We need to make sure our voices for the forests and against pesticides are heard. The meeting date for the San Francisco Planning Department to certify the Environmental Impact Report (EIR) on the Significant Natural Areas Management Plan for NAP is December 15th .

Please send this prepared statement: Click Here – to open letter to the SF Planning Department Commissioners, a copy will also go to local and state politicians.
Powered by EMF Contact Form

There is room for you to add your own words, which is even more powerful!
Here are a few of the shortcomings of the EIR:

  • EIR claims implementing the SNRAMP will result in an increase in stored carbon.
  • EIR claims there will be no increase in herbicide use when the plan is implemented.
  • EIR fails to address the fact the Plan would close 95% of our Natural Areas to public access.
  • EIR claims the SNRAMP is not being implemented ahead of the EIR certification, which would be a violation of CEQA.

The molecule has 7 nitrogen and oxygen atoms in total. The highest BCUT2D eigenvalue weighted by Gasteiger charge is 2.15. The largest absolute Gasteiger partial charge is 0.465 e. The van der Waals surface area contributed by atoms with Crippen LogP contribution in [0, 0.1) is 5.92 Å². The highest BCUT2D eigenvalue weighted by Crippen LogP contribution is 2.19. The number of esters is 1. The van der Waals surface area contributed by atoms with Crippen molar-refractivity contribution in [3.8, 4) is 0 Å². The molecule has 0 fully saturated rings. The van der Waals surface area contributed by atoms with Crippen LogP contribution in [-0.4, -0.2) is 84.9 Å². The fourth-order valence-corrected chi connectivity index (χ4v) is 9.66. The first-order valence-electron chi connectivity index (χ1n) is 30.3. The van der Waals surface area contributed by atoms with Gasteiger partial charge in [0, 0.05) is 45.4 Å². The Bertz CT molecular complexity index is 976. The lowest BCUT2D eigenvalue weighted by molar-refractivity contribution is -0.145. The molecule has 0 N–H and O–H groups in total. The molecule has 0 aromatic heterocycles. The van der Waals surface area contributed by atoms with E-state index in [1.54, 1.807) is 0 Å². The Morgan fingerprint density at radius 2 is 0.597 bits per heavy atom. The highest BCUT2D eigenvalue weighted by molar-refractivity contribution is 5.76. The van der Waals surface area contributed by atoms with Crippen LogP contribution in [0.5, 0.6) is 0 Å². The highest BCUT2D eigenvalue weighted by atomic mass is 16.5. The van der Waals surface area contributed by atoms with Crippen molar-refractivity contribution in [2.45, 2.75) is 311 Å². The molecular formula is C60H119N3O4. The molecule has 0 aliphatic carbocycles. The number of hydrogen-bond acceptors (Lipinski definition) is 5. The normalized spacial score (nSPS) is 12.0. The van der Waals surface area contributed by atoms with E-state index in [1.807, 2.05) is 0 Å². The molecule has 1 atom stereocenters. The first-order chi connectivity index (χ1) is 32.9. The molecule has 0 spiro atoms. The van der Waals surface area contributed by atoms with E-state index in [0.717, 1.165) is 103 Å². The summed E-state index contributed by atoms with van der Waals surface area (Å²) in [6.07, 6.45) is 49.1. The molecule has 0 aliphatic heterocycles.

• We have all seen the trail closures, access control fences and signs threatening us with $100 fines if we walk off designated trails.  These are all CEQA violations the writers of the EIR deny.

    Send this as soon as possible and before Dec 12th at 5 pm.

    Thanks for your support!

    San Francisco Forest Alliance

San Francisco could explore possibility of mandating solar systems on developments

San Francisco could explore possibility of mandating solar systems on developments

by : sfexaminer – excerpt

After two smaller California cities mandated that new developments install solar-energy systems, San Francisco officials are beginning to discuss a similar requirement.